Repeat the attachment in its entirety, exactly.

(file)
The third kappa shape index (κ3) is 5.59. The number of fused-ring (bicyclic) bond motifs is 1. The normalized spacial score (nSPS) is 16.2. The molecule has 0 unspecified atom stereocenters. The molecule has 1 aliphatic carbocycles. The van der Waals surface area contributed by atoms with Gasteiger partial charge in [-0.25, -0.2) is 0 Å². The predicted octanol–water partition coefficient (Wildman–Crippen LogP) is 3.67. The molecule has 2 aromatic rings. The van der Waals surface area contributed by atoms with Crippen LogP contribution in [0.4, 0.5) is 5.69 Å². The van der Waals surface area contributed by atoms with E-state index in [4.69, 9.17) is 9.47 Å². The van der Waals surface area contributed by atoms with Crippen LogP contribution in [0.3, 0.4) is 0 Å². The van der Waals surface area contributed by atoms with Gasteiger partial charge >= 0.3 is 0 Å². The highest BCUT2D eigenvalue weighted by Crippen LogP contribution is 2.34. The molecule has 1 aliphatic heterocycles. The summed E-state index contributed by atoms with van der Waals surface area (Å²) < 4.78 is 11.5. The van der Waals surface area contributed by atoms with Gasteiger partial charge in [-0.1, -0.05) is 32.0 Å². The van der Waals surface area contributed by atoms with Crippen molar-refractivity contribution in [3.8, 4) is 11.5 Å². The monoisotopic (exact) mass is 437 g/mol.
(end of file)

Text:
The third kappa shape index (κ3) is 5.59. The number of fused-ring (bicyclic) bond motifs is 1. The normalized spacial score (nSPS) is 16.2. The molecule has 0 unspecified atom stereocenters. The molecule has 1 aliphatic carbocycles. The van der Waals surface area contributed by atoms with Gasteiger partial charge in [-0.25, -0.2) is 0 Å². The predicted octanol–water partition coefficient (Wildman–Crippen LogP) is 3.67. The molecule has 2 aromatic rings. The van der Waals surface area contributed by atoms with Crippen LogP contribution in [0.4, 0.5) is 5.69 Å². The van der Waals surface area contributed by atoms with E-state index in [4.69, 9.17) is 9.47 Å². The van der Waals surface area contributed by atoms with Crippen LogP contribution in [0.3, 0.4) is 0 Å². The van der Waals surface area contributed by atoms with Gasteiger partial charge >= 0.3 is 0 Å². The highest BCUT2D eigenvalue weighted by Crippen LogP contribution is 2.34. The molecule has 1 aliphatic heterocycles. The summed E-state index contributed by atoms with van der Waals surface area (Å²) < 4.78 is 11.5. The van der Waals surface area contributed by atoms with Gasteiger partial charge in [-0.1, -0.05) is 32.0 Å². The van der Waals surface area contributed by atoms with Crippen molar-refractivity contribution in [3.8, 4) is 11.5 Å². The monoisotopic (exact) mass is 437 g/mol.